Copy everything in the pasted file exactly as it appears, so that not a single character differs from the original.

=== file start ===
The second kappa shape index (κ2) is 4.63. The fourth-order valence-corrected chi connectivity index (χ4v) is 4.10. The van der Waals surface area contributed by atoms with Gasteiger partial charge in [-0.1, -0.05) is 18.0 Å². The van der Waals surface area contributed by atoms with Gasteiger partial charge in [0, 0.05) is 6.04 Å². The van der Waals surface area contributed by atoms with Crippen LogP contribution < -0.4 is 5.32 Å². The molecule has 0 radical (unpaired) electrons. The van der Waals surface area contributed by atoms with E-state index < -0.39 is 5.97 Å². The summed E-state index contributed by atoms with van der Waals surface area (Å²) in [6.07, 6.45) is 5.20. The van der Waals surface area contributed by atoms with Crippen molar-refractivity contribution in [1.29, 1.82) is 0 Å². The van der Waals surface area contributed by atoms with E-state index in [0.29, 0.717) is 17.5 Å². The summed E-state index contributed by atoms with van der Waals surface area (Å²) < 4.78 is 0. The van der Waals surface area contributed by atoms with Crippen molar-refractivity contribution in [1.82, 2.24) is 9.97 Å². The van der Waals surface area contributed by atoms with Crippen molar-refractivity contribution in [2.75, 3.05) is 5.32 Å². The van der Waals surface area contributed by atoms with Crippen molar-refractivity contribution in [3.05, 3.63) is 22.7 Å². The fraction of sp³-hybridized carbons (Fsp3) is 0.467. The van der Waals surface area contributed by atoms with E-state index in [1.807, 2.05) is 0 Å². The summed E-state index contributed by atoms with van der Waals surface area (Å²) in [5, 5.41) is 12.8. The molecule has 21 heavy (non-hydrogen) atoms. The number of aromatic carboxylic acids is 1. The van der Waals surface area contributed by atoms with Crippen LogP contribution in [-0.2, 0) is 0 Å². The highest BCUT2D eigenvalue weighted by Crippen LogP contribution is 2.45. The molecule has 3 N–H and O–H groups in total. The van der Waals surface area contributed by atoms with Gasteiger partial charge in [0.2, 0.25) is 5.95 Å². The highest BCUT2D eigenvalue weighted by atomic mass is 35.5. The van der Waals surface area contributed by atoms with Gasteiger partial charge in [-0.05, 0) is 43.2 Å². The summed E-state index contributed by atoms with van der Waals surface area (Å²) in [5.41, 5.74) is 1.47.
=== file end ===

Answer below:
The second kappa shape index (κ2) is 4.63. The fourth-order valence-corrected chi connectivity index (χ4v) is 4.10. The van der Waals surface area contributed by atoms with Gasteiger partial charge in [-0.1, -0.05) is 18.0 Å². The van der Waals surface area contributed by atoms with Gasteiger partial charge in [0, 0.05) is 6.04 Å². The van der Waals surface area contributed by atoms with Crippen LogP contribution < -0.4 is 5.32 Å². The molecule has 0 radical (unpaired) electrons. The van der Waals surface area contributed by atoms with E-state index < -0.39 is 5.97 Å². The summed E-state index contributed by atoms with van der Waals surface area (Å²) in [6.07, 6.45) is 5.20. The van der Waals surface area contributed by atoms with Crippen molar-refractivity contribution in [1.29, 1.82) is 0 Å². The van der Waals surface area contributed by atoms with E-state index in [0.29, 0.717) is 17.5 Å². The summed E-state index contributed by atoms with van der Waals surface area (Å²) < 4.78 is 0. The van der Waals surface area contributed by atoms with Crippen molar-refractivity contribution in [1.82, 2.24) is 9.97 Å². The van der Waals surface area contributed by atoms with Crippen molar-refractivity contribution in [2.75, 3.05) is 5.32 Å². The van der Waals surface area contributed by atoms with Crippen molar-refractivity contribution in [3.05, 3.63) is 22.7 Å². The fraction of sp³-hybridized carbons (Fsp3) is 0.467. The van der Waals surface area contributed by atoms with E-state index in [1.807, 2.05) is 0 Å². The summed E-state index contributed by atoms with van der Waals surface area (Å²) in [5, 5.41) is 12.8. The molecule has 21 heavy (non-hydrogen) atoms. The number of aromatic carboxylic acids is 1. The van der Waals surface area contributed by atoms with Crippen LogP contribution in [-0.2, 0) is 0 Å². The highest BCUT2D eigenvalue weighted by Crippen LogP contribution is 2.45. The molecule has 3 N–H and O–H groups in total. The van der Waals surface area contributed by atoms with Gasteiger partial charge in [0.2, 0.25) is 5.95 Å². The highest BCUT2D eigenvalue weighted by atomic mass is 35.5. The van der Waals surface area contributed by atoms with Gasteiger partial charge in [-0.05, 0) is 43.2 Å². The summed E-state index contributed by atoms with van der Waals surface area (Å²) in [5.41, 5.74) is 1.47.